Even the 5 star Hilton was transformed into a funky new modern hotel with sushi restaurants and hip spa. The city had new walkways for tourists and all the traditional sights have been connected in a kind of "archaeological area" and are easier to walk between without fighting through the heavy traffic. Most of the museums too have been updated, renovated and extended and the tourist services seem better, more efficient and up-to-date.
Athens has always had a vibrant night life and this remains as buzzy as ever. The people of Athens are very sociable and like to take time to enjoy being with friends. Even on a weekday it is easy to find yourself out until 1am or 2am as the evening will only start earliest around 9pm. Even if you want a quick meal you will find it hard to do that in less than 2 hours as to the Greeks this is time to relax, chat and enjoy yourself. On this trip, for example, a colleague and I who had just flown in on a Sunday late afternoon went to eat around and found all the tables still full with the lunch time crowd who were just starting to finish off their coffees.
The other good news is that Athens seems to be much less polluted, although traffic still seems to be pretty bad. Pollution used to be a major problem for the city. There are a rumoured 15000 taxis and huge car ownership and there are always zillions of young people weaving crazily through the traffic jams, although people seem to take traffic jams as a matter of course and seem to get much less stressed out about it than in other countries. However, while pollution seems to be better you cannot say the same for smoking as people still seem to smoke a lot, and restaurants and bars are very smoky.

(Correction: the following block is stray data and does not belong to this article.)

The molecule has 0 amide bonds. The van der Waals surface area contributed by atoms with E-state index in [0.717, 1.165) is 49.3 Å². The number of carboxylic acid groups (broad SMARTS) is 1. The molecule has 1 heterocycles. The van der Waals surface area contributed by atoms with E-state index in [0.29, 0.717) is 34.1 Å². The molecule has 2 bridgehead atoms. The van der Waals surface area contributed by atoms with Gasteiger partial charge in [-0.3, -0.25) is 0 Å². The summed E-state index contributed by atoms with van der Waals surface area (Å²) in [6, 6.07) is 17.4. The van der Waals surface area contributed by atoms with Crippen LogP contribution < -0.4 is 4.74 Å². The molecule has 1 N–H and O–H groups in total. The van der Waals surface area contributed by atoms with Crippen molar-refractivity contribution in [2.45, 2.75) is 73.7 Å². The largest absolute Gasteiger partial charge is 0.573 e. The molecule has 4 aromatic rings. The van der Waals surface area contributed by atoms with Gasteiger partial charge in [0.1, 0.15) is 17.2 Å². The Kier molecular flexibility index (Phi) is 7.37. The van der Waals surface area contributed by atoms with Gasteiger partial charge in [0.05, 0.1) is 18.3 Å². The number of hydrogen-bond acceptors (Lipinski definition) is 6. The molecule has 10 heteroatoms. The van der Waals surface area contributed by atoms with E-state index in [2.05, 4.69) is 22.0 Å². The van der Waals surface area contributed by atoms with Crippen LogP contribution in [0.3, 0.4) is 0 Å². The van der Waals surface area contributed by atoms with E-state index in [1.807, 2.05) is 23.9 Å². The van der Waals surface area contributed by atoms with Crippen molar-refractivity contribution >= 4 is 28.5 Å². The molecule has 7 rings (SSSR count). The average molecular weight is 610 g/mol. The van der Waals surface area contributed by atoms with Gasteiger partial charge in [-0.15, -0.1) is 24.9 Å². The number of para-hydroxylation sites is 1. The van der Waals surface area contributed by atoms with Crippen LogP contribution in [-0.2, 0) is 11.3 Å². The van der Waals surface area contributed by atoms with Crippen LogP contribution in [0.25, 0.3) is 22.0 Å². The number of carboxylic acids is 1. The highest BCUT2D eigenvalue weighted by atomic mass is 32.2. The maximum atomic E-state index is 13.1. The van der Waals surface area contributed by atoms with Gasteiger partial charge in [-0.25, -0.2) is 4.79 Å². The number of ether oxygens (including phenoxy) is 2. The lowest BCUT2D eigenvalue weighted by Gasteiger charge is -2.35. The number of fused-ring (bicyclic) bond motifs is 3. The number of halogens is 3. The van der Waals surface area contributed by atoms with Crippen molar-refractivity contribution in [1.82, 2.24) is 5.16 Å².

The taxi trip in Athens from the airport is always for me an ordeal, and I pray for traffic jams a lot of the time. When there is open road the taxi drivers do seem to take you on more of a white knuckle style ride chopping and changing lanes at speed, driving on each others bumpers and driving at speed while talking and doing text message on the phone. I do find that part fairly stressful and so if not travelling with anyone will call up people on my mobile and chat to distract myself.
In Part 3: my tips for visitors to Athens